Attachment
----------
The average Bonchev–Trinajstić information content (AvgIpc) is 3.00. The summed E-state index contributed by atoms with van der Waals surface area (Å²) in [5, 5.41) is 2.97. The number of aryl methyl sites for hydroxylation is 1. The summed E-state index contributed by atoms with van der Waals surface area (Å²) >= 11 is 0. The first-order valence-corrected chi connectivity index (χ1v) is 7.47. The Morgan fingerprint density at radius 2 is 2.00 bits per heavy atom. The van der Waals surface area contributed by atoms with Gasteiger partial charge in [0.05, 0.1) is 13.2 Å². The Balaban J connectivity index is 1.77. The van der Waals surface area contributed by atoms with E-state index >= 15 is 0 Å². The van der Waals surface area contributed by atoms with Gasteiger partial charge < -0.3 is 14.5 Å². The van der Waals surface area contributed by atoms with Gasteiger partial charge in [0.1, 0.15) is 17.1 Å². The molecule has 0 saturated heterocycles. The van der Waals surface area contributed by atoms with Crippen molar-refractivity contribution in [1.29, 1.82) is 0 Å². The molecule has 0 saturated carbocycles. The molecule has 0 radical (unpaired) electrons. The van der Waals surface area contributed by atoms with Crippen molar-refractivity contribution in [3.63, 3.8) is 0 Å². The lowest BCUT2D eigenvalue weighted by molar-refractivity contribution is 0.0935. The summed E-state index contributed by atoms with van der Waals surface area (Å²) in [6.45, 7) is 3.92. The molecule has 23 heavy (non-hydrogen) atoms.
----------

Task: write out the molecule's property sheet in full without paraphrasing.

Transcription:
The average Bonchev–Trinajstić information content (AvgIpc) is 3.00. The summed E-state index contributed by atoms with van der Waals surface area (Å²) in [5, 5.41) is 2.97. The number of aryl methyl sites for hydroxylation is 1. The summed E-state index contributed by atoms with van der Waals surface area (Å²) >= 11 is 0. The first-order valence-corrected chi connectivity index (χ1v) is 7.47. The Morgan fingerprint density at radius 2 is 2.00 bits per heavy atom. The van der Waals surface area contributed by atoms with Gasteiger partial charge in [0.05, 0.1) is 13.2 Å². The Balaban J connectivity index is 1.77. The van der Waals surface area contributed by atoms with E-state index >= 15 is 0 Å². The van der Waals surface area contributed by atoms with Gasteiger partial charge < -0.3 is 14.5 Å². The van der Waals surface area contributed by atoms with Gasteiger partial charge in [0.1, 0.15) is 17.1 Å². The molecule has 0 saturated heterocycles. The van der Waals surface area contributed by atoms with Crippen molar-refractivity contribution in [1.29, 1.82) is 0 Å². The molecule has 0 saturated carbocycles. The molecule has 0 radical (unpaired) electrons. The van der Waals surface area contributed by atoms with Crippen molar-refractivity contribution in [3.63, 3.8) is 0 Å². The lowest BCUT2D eigenvalue weighted by molar-refractivity contribution is 0.0935. The summed E-state index contributed by atoms with van der Waals surface area (Å²) in [6.45, 7) is 3.92. The molecule has 23 heavy (non-hydrogen) atoms.